Sage

Sage (Salvia species)

Sage comes in many different varieties though all are mostly aromatic, perennial bushes with textured, velvety foliage. Varieties include common sage, purple sage, tricolor sage, black currant sage, Greek sage, Clary sage and pineapple sage.

Flavor

Sage’s flavor varies from mild to a warm spiciness. In general, the other varieties of sage are milder than common sage.

Aroma

Sage has a musky and camphorous aroma with astringent notes.

Pairing

Sage aids in the digestion of fatty, rich foods and therefore is commonly paired with ingredients such as pork, goose, duck, turkey and mackerel. It is used to flavor stews, stuffing, pasta sauces, focaccia and polenta. In addition sage loves apples, dried beans, cheese, onions, tomatoes, spinach and root vegetables and pairs with bay leaves, caraway, garlic, marjoram, paprika, parsley and thyme.

Growing

Sage grows best in loose, warm, dry soils and can be propagated by seeds, cuttings or root division. The bush grows to between 2-3 feet high and develops 2 inch oblong, hairy leaves which are best harvested between Spring and Autumn.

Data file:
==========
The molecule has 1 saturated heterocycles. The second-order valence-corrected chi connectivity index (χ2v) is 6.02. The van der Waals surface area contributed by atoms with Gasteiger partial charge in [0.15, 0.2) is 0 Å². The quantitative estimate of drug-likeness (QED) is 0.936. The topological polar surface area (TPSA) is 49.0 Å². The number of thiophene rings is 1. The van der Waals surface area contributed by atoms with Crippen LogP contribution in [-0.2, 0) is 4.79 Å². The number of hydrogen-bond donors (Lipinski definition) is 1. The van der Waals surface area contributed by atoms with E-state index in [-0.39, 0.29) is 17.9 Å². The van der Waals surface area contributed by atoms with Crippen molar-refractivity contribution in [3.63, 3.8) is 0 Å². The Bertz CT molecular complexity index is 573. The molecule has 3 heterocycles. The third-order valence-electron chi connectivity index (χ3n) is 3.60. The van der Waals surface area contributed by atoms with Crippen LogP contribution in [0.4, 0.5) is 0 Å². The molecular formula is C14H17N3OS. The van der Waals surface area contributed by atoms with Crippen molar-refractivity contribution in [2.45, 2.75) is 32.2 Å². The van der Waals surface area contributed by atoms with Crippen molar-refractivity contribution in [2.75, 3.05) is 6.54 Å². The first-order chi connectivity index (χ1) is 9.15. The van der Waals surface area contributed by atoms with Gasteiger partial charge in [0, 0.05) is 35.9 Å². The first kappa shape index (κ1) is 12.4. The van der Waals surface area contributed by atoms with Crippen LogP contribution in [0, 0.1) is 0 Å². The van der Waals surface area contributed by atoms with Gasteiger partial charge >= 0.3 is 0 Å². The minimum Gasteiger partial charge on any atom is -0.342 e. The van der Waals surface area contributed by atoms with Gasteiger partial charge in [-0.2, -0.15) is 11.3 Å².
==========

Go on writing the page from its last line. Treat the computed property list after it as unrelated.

History

Sage is native to the north Mediterranean and in ancient times was known for its ability to ward off evil, snakebites and increase fertility.  The Romans knew it as the ‘plant that saves and heals’ and were responsible for introducing the herb into Britain.

Medicinal

Sage has been renowned for its health benefits throughout the ages.  It has been said to relieve indigestion, restore energy, improve memory and treat cuts, burns and eczema.

Sage leaves are antiseptic and therefore are used in gargles, mouth fresheners and teeth cleaning.

Facts about Sage

An ancient legend claims that when Mary, Joseph and baby Jesus where fleeing from King Herod the flowers of the field were asked to hide and shelter them but the only one that offered to protect them was sage. For this reason, Mary told the sage plant “From now to eternity, I give you the power to cure man of all illness and to save him from death, as you have done for me".

Commonly Asked Questions

Is sage best fresh or dried?

Sage can be consumed both fresh or dried however dried sage becomes more potent and acrid.